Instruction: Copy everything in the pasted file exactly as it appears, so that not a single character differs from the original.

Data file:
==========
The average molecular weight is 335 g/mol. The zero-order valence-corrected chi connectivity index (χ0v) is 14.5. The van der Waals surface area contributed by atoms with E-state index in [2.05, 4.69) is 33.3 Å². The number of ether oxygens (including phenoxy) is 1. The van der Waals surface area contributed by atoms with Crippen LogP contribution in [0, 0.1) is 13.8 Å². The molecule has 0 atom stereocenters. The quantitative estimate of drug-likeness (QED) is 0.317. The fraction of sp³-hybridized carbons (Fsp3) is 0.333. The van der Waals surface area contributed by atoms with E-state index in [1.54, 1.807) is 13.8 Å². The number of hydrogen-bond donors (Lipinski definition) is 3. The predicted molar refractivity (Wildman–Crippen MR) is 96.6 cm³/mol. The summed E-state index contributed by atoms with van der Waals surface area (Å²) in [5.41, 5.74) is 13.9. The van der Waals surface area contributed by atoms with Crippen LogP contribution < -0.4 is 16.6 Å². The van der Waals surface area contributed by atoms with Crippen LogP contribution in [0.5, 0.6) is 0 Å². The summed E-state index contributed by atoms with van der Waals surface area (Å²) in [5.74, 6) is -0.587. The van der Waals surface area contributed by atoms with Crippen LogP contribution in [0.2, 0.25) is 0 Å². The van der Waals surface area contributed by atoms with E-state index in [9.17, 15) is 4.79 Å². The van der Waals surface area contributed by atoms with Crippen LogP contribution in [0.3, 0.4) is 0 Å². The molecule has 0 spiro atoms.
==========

The average molecular weight is 335 g/mol. The zero-order valence-corrected chi connectivity index (χ0v) is 14.5. The van der Waals surface area contributed by atoms with E-state index in [2.05, 4.69) is 33.3 Å². The number of ether oxygens (including phenoxy) is 1. The van der Waals surface area contributed by atoms with Crippen LogP contribution in [0, 0.1) is 13.8 Å². The molecule has 0 atom stereocenters. The quantitative estimate of drug-likeness (QED) is 0.317. The fraction of sp³-hybridized carbons (Fsp3) is 0.333. The van der Waals surface area contributed by atoms with E-state index in [1.54, 1.807) is 13.8 Å². The number of hydrogen-bond donors (Lipinski definition) is 3. The predicted molar refractivity (Wildman–Crippen MR) is 96.6 cm³/mol. The summed E-state index contributed by atoms with van der Waals surface area (Å²) in [5.41, 5.74) is 13.9. The van der Waals surface area contributed by atoms with Crippen LogP contribution < -0.4 is 16.6 Å². The van der Waals surface area contributed by atoms with Crippen LogP contribution in [0.5, 0.6) is 0 Å². The summed E-state index contributed by atoms with van der Waals surface area (Å²) in [5.74, 6) is -0.587. The van der Waals surface area contributed by atoms with Crippen LogP contribution in [0.2, 0.25) is 0 Å². The van der Waals surface area contributed by atoms with E-state index in [9.17, 15) is 4.79 Å². The van der Waals surface area contributed by atoms with Crippen LogP contribution in [0.3, 0.4) is 0 Å². The molecule has 0 spiro atoms.